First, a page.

August 10 Energy News

August 10, 2017

Opinion:

¶ “Global Fossil Fuel Subsidies Still Total More Than $5 Trillion Annually” • A study by four economists at the International Monetary Fund – not exactly a liberal outfit – and published in the journal World Development finds that direct and indirect subsidies to fossil fuel companies amount to about 6.5% of global GDP. [CleanTechnica]

Sun setting on a nodding donkey

World:

¶ Since oil prices collapsed in 2014, Canada has lost more than 40,000 jobs in oil, gas and related industries, according to data released last year by the Canadian Association of Petroleum Producers. Thousands of employees of fossil fuel businesses left jobless following a plunge in oil prices are finding work with solar or wind energy. [ETEnergyworld.com]

¶ Aela Energía, a joint venture of Actis and Mainstream Renewable Power, has sealed $410 million in project financing for two wind farms in Chile totaling 299 MW. The finance will allow Aela to proceed with the construction of the 170-MW Sarco and 129-MW Aurora projects. Both projects will have turbines made by Senvion. [reNews]

Senvion turbine (Senvion image)

¶ GE Renewable Energy booked a turnkey contract with Star Pumped Storage Ltd for the 344-MW Kokhav Hayarden pumped storage station in Israel. GE Renewable Energy is responsible for the design, manufacture, supply and installation of all electro-mechanical and hydro-mechanical equipment for the two 172 MW pumped-storage units. [Your Industry News]

¶ Wildfires can happen even in Greenland. They are very rare there, but unfortunately they are becoming more common. This year has been unprecedented far as numbers of fires go. This is particularly bad, as wildfires release soot, and soot that has been deposited on ice sheets or snow greatly increases the speed at which the ice melts. [CleanTechnica]

Greenland wildfire (Photo: Pierre Markuse, some rights reserved)

¶ Sri Lanka’s cabinet has given the go ahead to install PV systems to generate solar power on the roofs of all public institutions. About 3% of Sri Lanka’s energy demand is currently met by renewables such as wind and solar. Solar power has the potential to meet 32% of Sri Lanka’s annual power demand of around 10,500 GW. [Lanka Business Online]

¶ An Australia trial to demonstrate the ability of wind farms to provide crucial grid stabilizing services, traditionally supplied by “baseload” coal and gas plants, is set to begin in October. The trial will test the ability of Hornsdale 2 to provide frequency control and ancillary services and subsequently to participate in the grid markets. [RenewEconomy]

Hornsdale wind farm

¶ Two parallel announcements have given shape to the planned 424-MW Reynosa III Wind Park set to be developed in Mexico. Three state-owned development banks will provide $1,072 million in financing, and Vestas is to supply 120 of its V136-3.45 MW wind turbines. The wind farm is expected to be completed by 2019. [CleanTechnica]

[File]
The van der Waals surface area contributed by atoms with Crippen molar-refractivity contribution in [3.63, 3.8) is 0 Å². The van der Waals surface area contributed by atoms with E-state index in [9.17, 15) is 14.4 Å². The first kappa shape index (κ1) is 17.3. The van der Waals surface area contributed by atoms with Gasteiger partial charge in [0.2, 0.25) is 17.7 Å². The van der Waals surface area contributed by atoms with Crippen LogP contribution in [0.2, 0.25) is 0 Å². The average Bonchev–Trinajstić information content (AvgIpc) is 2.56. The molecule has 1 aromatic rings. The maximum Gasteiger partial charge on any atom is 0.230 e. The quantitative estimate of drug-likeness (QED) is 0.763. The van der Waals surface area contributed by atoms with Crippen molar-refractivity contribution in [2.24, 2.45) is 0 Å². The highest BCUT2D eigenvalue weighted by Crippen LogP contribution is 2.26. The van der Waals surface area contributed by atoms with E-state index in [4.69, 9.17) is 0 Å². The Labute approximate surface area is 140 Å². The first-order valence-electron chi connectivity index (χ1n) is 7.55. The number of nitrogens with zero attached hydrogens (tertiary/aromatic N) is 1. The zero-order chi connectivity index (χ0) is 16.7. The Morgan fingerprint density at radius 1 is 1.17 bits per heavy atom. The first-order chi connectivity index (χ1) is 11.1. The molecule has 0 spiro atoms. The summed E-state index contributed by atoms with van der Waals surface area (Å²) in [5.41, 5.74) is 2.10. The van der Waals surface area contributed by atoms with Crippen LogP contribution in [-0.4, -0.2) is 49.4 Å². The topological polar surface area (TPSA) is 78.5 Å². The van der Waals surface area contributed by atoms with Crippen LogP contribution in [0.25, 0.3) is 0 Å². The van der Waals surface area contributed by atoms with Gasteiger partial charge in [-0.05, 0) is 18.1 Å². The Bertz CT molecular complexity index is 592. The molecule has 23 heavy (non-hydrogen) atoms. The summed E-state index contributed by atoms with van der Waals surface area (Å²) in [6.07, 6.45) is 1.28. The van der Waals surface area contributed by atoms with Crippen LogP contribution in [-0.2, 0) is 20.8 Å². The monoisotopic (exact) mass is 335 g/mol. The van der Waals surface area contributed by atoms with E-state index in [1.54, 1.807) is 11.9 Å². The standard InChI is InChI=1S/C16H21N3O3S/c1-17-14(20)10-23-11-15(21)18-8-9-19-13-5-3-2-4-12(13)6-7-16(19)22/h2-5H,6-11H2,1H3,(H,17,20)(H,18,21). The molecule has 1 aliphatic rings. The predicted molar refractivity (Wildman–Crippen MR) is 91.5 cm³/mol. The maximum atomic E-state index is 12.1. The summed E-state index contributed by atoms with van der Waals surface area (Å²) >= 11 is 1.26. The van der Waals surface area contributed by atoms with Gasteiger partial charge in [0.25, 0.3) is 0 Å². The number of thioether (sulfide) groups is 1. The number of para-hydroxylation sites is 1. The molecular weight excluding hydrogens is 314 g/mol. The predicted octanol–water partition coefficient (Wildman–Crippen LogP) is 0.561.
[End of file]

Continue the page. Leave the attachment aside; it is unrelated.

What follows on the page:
¶ In the last two years, Indian coal consumption has slowed to its lowest level in two decades, even though the economy has been growing at a steamy 7% annual pace. Thermal power plants have been running well below full capacity for years and as of June were operating at only 57% of their total capacity, the lowest level ever. [PennEnergy]

Illegal coal scavengers (AP Photo/Kevin Frayer, File)

US:

¶ When construction was halted on two nuclear power plants in South Carolina spiraling costs were blamed. But another equally important reason was that the demand for electricity has not increased as expected when the project was proposed in 2008. In fact, a report shows that US residential demand has declined from what it was ten years ago. [CleanTechnica]

¶ The US has over 20 offshore wind projects in the pipeline, with over 24-GW of potential installed capacity, according to the US DOE. Most projects are planned for the northeast Atlantic, but schemes are also in the pipeline in the southeast Atlantic, Pacific, Gulf of Mexico and Great Lakes, DOE said a report it released on wind energy. [reNews]

Block Island offshore wind farm (Deepwater Wind image)

¶ AES is to supply two batteries to Arizona Public Service for an 8-MWh energy storage project. The batteries will be installed at the community of Punkin Center. The new project will be built to avoid rebuilding 20 miles of power lines over rough terrain to the community, the company said. The facility expected to be operational in early 2018. [reNews]

¶ The wind energy industry reached an important milestone in 2016 when it passed the generating capacity of hydroelectric power for the first time to become the nation’s top renewable generating source. The total amount of wind capacity in the queue represents 34% of all generating capacity waiting to connect to the grid. [ThinkProgress]

Dry Lake wind project in Arizona (DOE photo)

¶ The total solar eclipse on Monday will obscure the sunlight at 1,900 utility-scale solar-power plants in the country, the Energy Information Administration said this week. Though there will be a reduction in solar output, relatively little solar-power capacity lies directly on the path of totality and no reliability issues are expected in the US, the EIA said. [MarketWatch]

¶ The city commission in Orlando, Florida, unanimously approved a resolution to commit to a goal of 100% clean and renewable energy for the city by 2050. According to the Sierra Club, Orlando has joined a growing movement of more than three dozen cities nationwide that have committed to a 100% clean energy future. [North American Windpower]

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